The Dream Revisited

High Volume Stops and Violence Prevention

by Philip J. Cook | July 2017

Jeff Fagan’s blog denounces the “new policing” and in particular high volume “Terry” stops of pedestrians known as “stop, question, and frisk” (SQF). Of course the “new policing” is not that new, and some SQF programs in particular have been discontinued or are under attack. Recent legal challenges in Baltimore, Chicago, New York and other large cities have now limited its use. In the most prominent example, the federal district court ruled against the NYPD’s programmatic use of SQF in the Floyd case (2013), in part based on Fagan’s finding of frequent violations of the Fourth Amendment’s requirement of “reasonable suspicion” [1]. In Floyd and other legal actions, the legal challenge has also been mounted on the grounds that race was playing an illegitimate role in the police selection of “suspects,” in violation of the Equal Protection Clause. SQF suspects are typically youthful minority males, a pattern sometimes justified by the fact that this group is also greatly over represented as victims and perpetrators of gun violence in these cities. But it was relatively rare in practice for these stops to find any weapon or other contraband, suggesting ironically that the police were not being selective enough.

The NYPD reported 686,000 SQFs in 2011, but under legal and public pressure the NYPD has ended high-volume SQF in favor of carefully targeted stops: the SQF count had dropped to just 23,000 by 2015, 3% of its peak level. (There was also a drop in misdemeanor arrests during that period, though less dramatic.) More recently Chicago has experienced a sharp drop in SQFs, apparently as a result of an agreement with the ACLU initiated in January 1, 2016 that among other things imposed a greater paperwork burden on officers.

While campaigning for president, Donald Trump touted SQF as an effective crime control tactic, citing the extraordinary crime drop in New York City under Mayor Giuliani (1994 – 2001). But in fact there is no obvious correlation between the ramp up of SQF and the drop in murder and other violence in New York. That decline in violence began before the SQF program, and continued after it ended. Chicago experienced a sharp rise in gun homicide rates that coincided with the implementation of the ACLU agreement in January 2016, but that could be just coincidence, since other factors were by no means held constant in this “experiment.” For example, the video recording of a Chicago Police Department officer firing 16 shots at Laquan McDonald was released in late November, 2015, and the public outcry may have triggered a defensive reaction by the Chicago police.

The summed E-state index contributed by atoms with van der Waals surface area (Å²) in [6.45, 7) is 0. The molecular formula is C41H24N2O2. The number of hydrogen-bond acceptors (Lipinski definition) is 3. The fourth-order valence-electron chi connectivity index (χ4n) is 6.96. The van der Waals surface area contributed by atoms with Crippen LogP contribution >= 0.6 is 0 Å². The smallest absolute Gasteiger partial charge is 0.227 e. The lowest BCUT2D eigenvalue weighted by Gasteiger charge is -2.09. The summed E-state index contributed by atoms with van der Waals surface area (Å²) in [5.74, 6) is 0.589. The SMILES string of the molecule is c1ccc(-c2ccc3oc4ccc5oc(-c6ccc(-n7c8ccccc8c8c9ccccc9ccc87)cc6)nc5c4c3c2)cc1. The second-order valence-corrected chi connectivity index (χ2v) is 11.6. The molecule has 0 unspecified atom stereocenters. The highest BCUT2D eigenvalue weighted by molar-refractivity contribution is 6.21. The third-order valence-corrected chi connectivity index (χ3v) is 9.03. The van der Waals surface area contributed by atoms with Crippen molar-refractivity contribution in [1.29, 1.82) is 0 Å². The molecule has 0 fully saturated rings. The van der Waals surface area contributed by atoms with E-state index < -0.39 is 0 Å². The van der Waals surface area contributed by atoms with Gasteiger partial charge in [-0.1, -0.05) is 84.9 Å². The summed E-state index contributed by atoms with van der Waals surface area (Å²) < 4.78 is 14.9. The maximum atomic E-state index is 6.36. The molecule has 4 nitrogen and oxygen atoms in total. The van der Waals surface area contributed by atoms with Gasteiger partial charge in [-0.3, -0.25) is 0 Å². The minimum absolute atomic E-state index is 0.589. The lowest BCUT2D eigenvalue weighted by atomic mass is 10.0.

To determine whether high-volume SQF “works” to deter gun violence requires better evidence that can isolate the causal effect. In fact such evidence exists. For example, experimental manipulations of SQF stops in Philadelphia and St. Louis have been analyzed by criminologists who found substantial reductions in crime in the experimental neighborhood in comparison with control neighborhoods. In high-crime areas, this research shows that aggressive policing improves public safety, at least in the short run [2].

Thus cities may face a tradeoff in the use of SQF. If high-volume stops can make a high-crime neighborhood safer, as appears to be the case, then that benefits the residents both by making them safer and quite possibly by making the neighborhood more attractive for employers and other investors. Given the extent of racial and class segregation in our cities, and the association of demographic factors with criminal violence, the beneficiaries are typically going to be Black or Hispanic [3]. But to the extent that young minority men in that neighborhood are subjected to frequent police stops even if not carrying a weapon, there is every reason for them to feel abused. The costs and benefits fall on somewhat different groups within the same community.

In any event, some courts have been skeptical of this approach and in some jurisdictions high-volume SQF is no longer viewed as an option. Whether there are other less noxious approaches to keeping illegal guns off the street remains to be seen. Fagan himself has argued, based on some evidence, that limited police stops based on probable cause (rather than the Terry standard of “reasonable suspicion”) may accomplish the crime-control effect with a much lower imposition on the residents [4]. Unfortunately, the question of “what works” in violence prevention is going to heat up in many cities if the recent surge of gun violence continues [5].



[1] Jeffrey Fagan, 2010, Floyd vs. City of New York, expert report.

[2] Richard Rosenfeld, Michael J. Deckard and Emily Blackburn (2014), “The effects of directed patrol and self-initiated enforcement on firearm violence: A randomized controlled study of hot spot policing” Criminology 52(3); Jerry H. Ratcliffe, Travis Taniguchi, Elizabeth R. Groff and Jennifer D. Wood (2011), The Philadelphia Foot Patrol Experiment: A randomized controlled trial of police patrol effectiveness in violent crime hotspots.” Criminology 49(3).

[3] Songman Kang (2016) Inequality and crime revisited: effects of local inequality and economic segregation on crime” Journal of Population Economics, 29(2).

[4] Fagan, Jeffrey, Terry's Original Sin (September 1, 2016). University of Chicago Legal Forum, No. 101, 2016; Columbia Public Law Research Paper No. 14-528. Available at SSRN:

[5] John Donohue (2017), Comey, Trump, and the puzzling pattern of crime in 2015 and beyond” Columbia Law Review 117, pp 1297-1354

Philip J. Cook is the ITT/Sanford Professor of Public Policy and Professor of Economics and Sociology at Duke University. 

More in Discussion 24: Policing and Segregation